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LoBianco v. Lake

NEW YORK SUPREME COURT, APPELLATE DIVISION, FIRST DEPARTMENT


May 26, 2009

CHARLES LOBIANCO, PLAINTIFF-RESPONDENT,
v.
CHRISTOPHER LAKE, ET AL., DEFENDANTS-APPELLANTS,
ALTEC CAPITAL SERVICES, LLC, DEFENDANT.

Order, Supreme Court, New York County (Paul Wooten, J.), entered October 2, 2008, which, in an action for personal injuries arising out of a motor vehicle accident, denied defendants-appellants' motion for summary judgment dismissing the complaint, unanimously reversed, on the law, without costs, and the motion granted. The Clerk is directed to enter judgment in favor of defendants-appellants dismissing the complaint as against them.

Published by New York State Law Reporting Bureau pursuant to Judiciary Law § 431.

This opinion is uncorrected and subject to revision before publication in the Official Reports.

Friedman, J.P., Sweeny, Nardelli, Acosta, Richter, JJ.

114773/05

Defendants-appellants made a prima facie showing of entitlement to judgment as a matter law by demonstrating that they were not involved in plaintiff's accident. A nonparty eyewitness and defendant driver both testified that, after plaintiff rear-ended another vehicle, he was no longer on his motorcycle when the motorcycle alone slid across several lanes of traffic before coming into contact with defendants' truck.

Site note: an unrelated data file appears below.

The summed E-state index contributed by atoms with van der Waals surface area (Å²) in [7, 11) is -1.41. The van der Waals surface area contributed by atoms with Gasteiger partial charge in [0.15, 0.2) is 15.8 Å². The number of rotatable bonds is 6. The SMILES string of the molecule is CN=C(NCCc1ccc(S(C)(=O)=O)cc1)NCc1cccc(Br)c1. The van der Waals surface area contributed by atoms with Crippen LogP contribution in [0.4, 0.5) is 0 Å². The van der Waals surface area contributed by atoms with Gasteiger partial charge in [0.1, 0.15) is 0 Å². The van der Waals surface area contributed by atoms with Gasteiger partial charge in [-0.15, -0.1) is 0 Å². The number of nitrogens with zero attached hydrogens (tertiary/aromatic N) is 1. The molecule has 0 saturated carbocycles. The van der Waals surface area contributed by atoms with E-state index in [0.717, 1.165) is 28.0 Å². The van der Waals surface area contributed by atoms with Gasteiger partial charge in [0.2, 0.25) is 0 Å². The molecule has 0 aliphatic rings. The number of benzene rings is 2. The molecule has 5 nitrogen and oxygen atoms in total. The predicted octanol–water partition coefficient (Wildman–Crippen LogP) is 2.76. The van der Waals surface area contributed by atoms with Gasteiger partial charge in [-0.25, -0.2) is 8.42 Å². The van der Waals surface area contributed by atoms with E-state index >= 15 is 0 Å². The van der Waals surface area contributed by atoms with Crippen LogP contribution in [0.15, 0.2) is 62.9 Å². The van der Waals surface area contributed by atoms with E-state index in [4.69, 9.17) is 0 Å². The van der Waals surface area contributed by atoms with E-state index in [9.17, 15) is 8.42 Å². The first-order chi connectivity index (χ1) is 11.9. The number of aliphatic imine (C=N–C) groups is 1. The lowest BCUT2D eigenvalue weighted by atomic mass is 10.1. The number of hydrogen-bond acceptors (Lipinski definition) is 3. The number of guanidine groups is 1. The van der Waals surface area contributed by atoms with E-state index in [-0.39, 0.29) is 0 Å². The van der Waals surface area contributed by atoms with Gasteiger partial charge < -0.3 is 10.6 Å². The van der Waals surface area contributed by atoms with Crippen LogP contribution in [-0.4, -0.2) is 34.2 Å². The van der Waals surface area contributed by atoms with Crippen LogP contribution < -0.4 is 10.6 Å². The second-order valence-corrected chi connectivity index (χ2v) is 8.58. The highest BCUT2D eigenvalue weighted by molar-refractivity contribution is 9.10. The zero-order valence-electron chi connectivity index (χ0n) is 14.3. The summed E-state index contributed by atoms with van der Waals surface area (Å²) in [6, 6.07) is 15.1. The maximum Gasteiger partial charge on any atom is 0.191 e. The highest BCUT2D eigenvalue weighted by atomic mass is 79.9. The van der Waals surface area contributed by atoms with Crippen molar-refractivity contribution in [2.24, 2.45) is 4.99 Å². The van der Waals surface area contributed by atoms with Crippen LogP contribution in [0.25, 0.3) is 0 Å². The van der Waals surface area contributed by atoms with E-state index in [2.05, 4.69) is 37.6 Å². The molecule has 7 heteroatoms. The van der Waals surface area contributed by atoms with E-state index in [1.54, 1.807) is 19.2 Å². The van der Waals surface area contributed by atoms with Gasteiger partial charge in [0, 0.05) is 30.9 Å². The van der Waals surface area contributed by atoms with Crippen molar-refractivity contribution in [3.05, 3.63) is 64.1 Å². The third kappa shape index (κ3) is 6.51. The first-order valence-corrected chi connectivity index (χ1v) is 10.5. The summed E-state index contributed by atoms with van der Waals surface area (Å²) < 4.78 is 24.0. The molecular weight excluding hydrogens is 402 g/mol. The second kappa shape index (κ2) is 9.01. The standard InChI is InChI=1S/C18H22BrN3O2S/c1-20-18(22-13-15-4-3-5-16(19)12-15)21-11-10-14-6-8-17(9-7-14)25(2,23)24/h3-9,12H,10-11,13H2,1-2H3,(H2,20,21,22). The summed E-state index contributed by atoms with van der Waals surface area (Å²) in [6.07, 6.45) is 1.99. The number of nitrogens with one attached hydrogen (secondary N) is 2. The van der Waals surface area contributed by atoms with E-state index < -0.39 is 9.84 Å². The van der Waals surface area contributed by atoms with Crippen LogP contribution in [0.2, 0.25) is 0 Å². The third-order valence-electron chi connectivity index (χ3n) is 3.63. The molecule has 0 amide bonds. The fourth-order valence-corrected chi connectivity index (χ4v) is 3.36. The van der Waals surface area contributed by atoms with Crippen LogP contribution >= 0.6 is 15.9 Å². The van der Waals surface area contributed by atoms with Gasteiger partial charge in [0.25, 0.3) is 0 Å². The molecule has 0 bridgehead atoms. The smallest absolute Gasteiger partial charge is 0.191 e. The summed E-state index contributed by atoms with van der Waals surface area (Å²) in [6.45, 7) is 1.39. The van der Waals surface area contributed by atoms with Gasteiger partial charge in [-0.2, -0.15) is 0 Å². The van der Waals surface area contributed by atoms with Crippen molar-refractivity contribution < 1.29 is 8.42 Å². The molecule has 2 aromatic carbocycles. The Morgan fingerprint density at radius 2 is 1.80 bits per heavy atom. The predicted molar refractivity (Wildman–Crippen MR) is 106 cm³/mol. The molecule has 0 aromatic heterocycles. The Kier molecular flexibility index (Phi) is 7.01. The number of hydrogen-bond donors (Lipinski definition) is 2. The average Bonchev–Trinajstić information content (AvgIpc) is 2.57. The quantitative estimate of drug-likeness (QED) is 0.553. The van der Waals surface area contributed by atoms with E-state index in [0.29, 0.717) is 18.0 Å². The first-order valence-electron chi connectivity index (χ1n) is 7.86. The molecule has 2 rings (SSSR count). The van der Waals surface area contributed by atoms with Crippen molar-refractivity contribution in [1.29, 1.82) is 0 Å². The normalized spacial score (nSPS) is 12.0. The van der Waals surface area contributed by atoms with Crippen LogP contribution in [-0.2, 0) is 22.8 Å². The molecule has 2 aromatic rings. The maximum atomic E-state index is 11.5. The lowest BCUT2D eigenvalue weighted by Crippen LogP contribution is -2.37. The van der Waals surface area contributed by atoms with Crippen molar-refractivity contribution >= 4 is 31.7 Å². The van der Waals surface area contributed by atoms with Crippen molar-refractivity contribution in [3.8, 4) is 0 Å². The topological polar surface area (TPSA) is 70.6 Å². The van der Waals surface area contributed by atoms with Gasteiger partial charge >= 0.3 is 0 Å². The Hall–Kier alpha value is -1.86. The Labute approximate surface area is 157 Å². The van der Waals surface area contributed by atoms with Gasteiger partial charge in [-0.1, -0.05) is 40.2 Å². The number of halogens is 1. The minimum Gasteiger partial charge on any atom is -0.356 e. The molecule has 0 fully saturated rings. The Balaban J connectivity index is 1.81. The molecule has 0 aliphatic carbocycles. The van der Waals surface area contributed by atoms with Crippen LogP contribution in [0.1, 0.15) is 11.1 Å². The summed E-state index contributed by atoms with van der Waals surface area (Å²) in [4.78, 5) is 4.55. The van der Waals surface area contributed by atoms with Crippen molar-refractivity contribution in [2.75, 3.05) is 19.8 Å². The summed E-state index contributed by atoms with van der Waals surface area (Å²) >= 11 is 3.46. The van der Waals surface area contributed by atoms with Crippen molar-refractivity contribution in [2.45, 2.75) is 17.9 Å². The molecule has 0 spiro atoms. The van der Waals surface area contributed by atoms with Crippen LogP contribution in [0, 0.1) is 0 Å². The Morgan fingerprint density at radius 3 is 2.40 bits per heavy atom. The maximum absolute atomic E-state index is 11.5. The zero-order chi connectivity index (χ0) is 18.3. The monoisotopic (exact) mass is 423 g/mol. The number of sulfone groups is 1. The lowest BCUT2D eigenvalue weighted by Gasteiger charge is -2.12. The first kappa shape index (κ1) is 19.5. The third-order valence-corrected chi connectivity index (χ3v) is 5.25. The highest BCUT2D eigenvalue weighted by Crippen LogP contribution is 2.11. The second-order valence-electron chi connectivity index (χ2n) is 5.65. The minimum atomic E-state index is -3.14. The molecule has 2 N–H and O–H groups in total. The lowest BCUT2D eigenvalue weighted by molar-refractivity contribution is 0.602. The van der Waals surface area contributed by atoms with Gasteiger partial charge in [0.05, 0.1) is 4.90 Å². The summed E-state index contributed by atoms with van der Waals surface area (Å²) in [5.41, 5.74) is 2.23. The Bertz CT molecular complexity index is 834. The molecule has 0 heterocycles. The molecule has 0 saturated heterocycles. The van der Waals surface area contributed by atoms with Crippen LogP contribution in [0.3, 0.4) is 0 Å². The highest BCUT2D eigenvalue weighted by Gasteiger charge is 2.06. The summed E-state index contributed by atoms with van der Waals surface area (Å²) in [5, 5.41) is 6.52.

In opposition, plaintiff failed to raise a triable issue of fact as to whether defendants' truck struck plaintiff's body, and plaintiff's speculation as to defendants' alleged negligence was insufficient to raise a triable issue of fact (see Bernstein v City of New York, 69 NY2d 1020, 1021-1022 [1987]). Indeed, plaintiff's own deposition testimony indicates that he did not see which vehicle allegedly struck him after his initial collision, and that he only saw defendants' truck parked on the side of the road after the accident. Furthermore, plaintiff's affidavit, in which he states that defendants' truck struck him after going through a red light, is insufficient to defeat defendants' motion, as it contradicts his deposition testimony and denotes an effort to avoid the consequences of his earlier testimony (see e.g. Phillips v Bronx Lebanon Hosp., 268 AD2d 318, 320 [2000]).

THIS CONSTITUTES THE DECISION AND ORDER OF THE SUPREME COURT, APPELLATE DIVISION, FIRST DEPARTMENT.

20090526

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